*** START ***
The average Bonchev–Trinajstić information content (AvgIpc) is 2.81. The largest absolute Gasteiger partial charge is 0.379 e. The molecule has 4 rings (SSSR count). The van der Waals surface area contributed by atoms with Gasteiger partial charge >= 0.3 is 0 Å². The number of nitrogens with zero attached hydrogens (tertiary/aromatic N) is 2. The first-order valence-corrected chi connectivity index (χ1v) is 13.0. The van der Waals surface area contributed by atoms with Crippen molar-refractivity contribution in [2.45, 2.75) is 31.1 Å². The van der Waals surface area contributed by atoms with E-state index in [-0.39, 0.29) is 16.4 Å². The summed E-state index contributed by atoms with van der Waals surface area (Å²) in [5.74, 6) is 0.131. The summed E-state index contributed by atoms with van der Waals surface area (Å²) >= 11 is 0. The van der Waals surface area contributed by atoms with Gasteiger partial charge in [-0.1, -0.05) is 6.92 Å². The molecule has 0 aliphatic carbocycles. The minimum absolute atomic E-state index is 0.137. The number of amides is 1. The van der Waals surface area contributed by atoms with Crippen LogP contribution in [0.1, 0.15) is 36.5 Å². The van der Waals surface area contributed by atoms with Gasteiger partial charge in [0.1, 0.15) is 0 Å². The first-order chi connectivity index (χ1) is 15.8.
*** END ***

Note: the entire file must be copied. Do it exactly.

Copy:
The average Bonchev–Trinajstić information content (AvgIpc) is 2.81. The largest absolute Gasteiger partial charge is 0.379 e. The molecule has 4 rings (SSSR count). The van der Waals surface area contributed by atoms with Gasteiger partial charge >= 0.3 is 0 Å². The number of nitrogens with zero attached hydrogens (tertiary/aromatic N) is 2. The first-order valence-corrected chi connectivity index (χ1v) is 13.0. The van der Waals surface area contributed by atoms with Crippen molar-refractivity contribution in [2.45, 2.75) is 31.1 Å². The van der Waals surface area contributed by atoms with E-state index in [-0.39, 0.29) is 16.4 Å². The summed E-state index contributed by atoms with van der Waals surface area (Å²) in [5.74, 6) is 0.131. The summed E-state index contributed by atoms with van der Waals surface area (Å²) >= 11 is 0. The van der Waals surface area contributed by atoms with Gasteiger partial charge in [-0.1, -0.05) is 6.92 Å². The molecule has 0 aliphatic carbocycles. The minimum absolute atomic E-state index is 0.137. The number of amides is 1. The van der Waals surface area contributed by atoms with Crippen LogP contribution in [0.1, 0.15) is 36.5 Å². The van der Waals surface area contributed by atoms with Gasteiger partial charge in [0.1, 0.15) is 0 Å². The first-order chi connectivity index (χ1) is 15.8.